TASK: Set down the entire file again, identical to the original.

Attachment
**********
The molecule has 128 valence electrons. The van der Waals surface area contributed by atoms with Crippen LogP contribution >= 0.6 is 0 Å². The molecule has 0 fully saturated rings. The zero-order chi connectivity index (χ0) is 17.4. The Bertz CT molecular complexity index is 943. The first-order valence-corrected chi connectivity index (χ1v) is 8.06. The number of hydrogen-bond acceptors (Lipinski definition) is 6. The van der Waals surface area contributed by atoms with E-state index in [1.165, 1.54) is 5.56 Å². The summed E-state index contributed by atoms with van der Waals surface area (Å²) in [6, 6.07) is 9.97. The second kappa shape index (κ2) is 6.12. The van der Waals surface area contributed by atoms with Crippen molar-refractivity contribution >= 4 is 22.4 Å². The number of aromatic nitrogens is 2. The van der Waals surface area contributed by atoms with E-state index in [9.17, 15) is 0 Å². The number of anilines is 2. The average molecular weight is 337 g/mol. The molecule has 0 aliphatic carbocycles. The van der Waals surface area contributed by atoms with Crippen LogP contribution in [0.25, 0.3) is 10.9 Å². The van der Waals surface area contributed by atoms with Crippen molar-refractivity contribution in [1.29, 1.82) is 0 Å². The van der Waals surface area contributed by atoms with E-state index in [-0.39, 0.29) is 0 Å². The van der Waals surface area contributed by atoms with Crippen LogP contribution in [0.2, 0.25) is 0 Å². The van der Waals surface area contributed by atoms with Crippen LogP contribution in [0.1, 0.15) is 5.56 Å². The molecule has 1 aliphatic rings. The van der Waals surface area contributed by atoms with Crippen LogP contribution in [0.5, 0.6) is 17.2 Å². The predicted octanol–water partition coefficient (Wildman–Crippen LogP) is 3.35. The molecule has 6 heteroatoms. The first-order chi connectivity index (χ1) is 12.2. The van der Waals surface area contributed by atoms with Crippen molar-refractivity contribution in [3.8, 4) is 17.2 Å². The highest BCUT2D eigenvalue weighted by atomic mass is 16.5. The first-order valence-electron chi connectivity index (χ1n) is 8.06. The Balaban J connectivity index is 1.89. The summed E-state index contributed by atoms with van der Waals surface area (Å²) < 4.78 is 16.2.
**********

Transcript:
The molecule has 128 valence electrons. The van der Waals surface area contributed by atoms with Crippen LogP contribution >= 0.6 is 0 Å². The molecule has 0 fully saturated rings. The zero-order chi connectivity index (χ0) is 17.4. The Bertz CT molecular complexity index is 943. The first-order valence-corrected chi connectivity index (χ1v) is 8.06. The number of hydrogen-bond acceptors (Lipinski definition) is 6. The van der Waals surface area contributed by atoms with E-state index in [1.165, 1.54) is 5.56 Å². The summed E-state index contributed by atoms with van der Waals surface area (Å²) in [6, 6.07) is 9.97. The second kappa shape index (κ2) is 6.12. The van der Waals surface area contributed by atoms with Crippen molar-refractivity contribution >= 4 is 22.4 Å². The number of aromatic nitrogens is 2. The van der Waals surface area contributed by atoms with E-state index in [9.17, 15) is 0 Å². The number of anilines is 2. The average molecular weight is 337 g/mol. The molecule has 0 aliphatic carbocycles. The van der Waals surface area contributed by atoms with Crippen LogP contribution in [0.25, 0.3) is 10.9 Å². The van der Waals surface area contributed by atoms with Crippen molar-refractivity contribution in [1.29, 1.82) is 0 Å². The van der Waals surface area contributed by atoms with E-state index in [-0.39, 0.29) is 0 Å². The van der Waals surface area contributed by atoms with Crippen LogP contribution in [0.2, 0.25) is 0 Å². The van der Waals surface area contributed by atoms with Crippen LogP contribution in [0.1, 0.15) is 5.56 Å². The molecule has 1 aliphatic rings. The van der Waals surface area contributed by atoms with Crippen LogP contribution in [0.5, 0.6) is 17.2 Å². The predicted octanol–water partition coefficient (Wildman–Crippen LogP) is 3.35. The molecule has 6 heteroatoms. The first-order chi connectivity index (χ1) is 12.2. The van der Waals surface area contributed by atoms with Crippen molar-refractivity contribution in [3.8, 4) is 17.2 Å². The highest BCUT2D eigenvalue weighted by atomic mass is 16.5. The first-order valence-electron chi connectivity index (χ1n) is 8.06. The Balaban J connectivity index is 1.89. The summed E-state index contributed by atoms with van der Waals surface area (Å²) < 4.78 is 16.2.